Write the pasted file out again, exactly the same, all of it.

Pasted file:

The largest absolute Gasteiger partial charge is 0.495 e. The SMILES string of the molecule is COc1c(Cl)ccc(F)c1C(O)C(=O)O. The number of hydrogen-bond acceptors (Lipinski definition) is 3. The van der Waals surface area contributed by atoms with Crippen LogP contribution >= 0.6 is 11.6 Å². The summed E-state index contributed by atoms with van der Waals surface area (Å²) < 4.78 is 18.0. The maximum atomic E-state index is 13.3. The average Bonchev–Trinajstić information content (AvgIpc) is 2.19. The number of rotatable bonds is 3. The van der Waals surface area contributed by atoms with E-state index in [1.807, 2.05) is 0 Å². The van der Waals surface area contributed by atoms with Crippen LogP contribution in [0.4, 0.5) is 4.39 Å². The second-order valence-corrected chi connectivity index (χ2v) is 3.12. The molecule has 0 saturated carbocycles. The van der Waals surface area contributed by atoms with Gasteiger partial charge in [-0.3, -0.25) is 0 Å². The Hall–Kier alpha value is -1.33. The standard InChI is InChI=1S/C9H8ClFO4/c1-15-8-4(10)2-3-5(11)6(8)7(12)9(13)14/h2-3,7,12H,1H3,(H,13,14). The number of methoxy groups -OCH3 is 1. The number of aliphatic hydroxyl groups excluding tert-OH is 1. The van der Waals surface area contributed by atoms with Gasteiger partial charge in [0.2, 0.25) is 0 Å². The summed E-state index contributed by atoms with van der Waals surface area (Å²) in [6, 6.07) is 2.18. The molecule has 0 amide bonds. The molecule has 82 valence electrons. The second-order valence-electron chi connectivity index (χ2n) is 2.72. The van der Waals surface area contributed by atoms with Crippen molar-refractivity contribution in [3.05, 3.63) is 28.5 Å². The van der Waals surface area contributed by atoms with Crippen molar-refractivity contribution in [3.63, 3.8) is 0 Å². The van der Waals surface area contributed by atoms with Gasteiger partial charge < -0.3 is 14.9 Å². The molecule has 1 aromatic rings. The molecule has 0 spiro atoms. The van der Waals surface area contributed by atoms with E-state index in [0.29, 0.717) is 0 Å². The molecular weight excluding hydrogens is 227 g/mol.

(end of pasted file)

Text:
The largest absolute Gasteiger partial charge is 0.495 e. The SMILES string of the molecule is COc1c(Cl)ccc(F)c1C(O)C(=O)O. The number of hydrogen-bond acceptors (Lipinski definition) is 3. The van der Waals surface area contributed by atoms with Crippen LogP contribution >= 0.6 is 11.6 Å². The summed E-state index contributed by atoms with van der Waals surface area (Å²) < 4.78 is 18.0. The maximum atomic E-state index is 13.3. The average Bonchev–Trinajstić information content (AvgIpc) is 2.19. The number of rotatable bonds is 3. The van der Waals surface area contributed by atoms with E-state index in [1.807, 2.05) is 0 Å². The van der Waals surface area contributed by atoms with Crippen LogP contribution in [0.4, 0.5) is 4.39 Å². The second-order valence-corrected chi connectivity index (χ2v) is 3.12. The molecule has 0 saturated carbocycles. The van der Waals surface area contributed by atoms with Gasteiger partial charge in [-0.3, -0.25) is 0 Å². The Hall–Kier alpha value is -1.33. The standard InChI is InChI=1S/C9H8ClFO4/c1-15-8-4(10)2-3-5(11)6(8)7(12)9(13)14/h2-3,7,12H,1H3,(H,13,14). The number of methoxy groups -OCH3 is 1. The number of aliphatic hydroxyl groups excluding tert-OH is 1. The van der Waals surface area contributed by atoms with Gasteiger partial charge in [0.2, 0.25) is 0 Å². The summed E-state index contributed by atoms with van der Waals surface area (Å²) in [6, 6.07) is 2.18. The molecule has 0 amide bonds. The molecule has 82 valence electrons. The second-order valence-electron chi connectivity index (χ2n) is 2.72. The van der Waals surface area contributed by atoms with Crippen molar-refractivity contribution in [3.05, 3.63) is 28.5 Å². The van der Waals surface area contributed by atoms with Crippen molar-refractivity contribution in [3.63, 3.8) is 0 Å². The van der Waals surface area contributed by atoms with Gasteiger partial charge < -0.3 is 14.9 Å². The molecule has 1 aromatic rings. The molecule has 0 spiro atoms. The van der Waals surface area contributed by atoms with E-state index in [0.29, 0.717) is 0 Å². The molecular weight excluding hydrogens is 227 g/mol.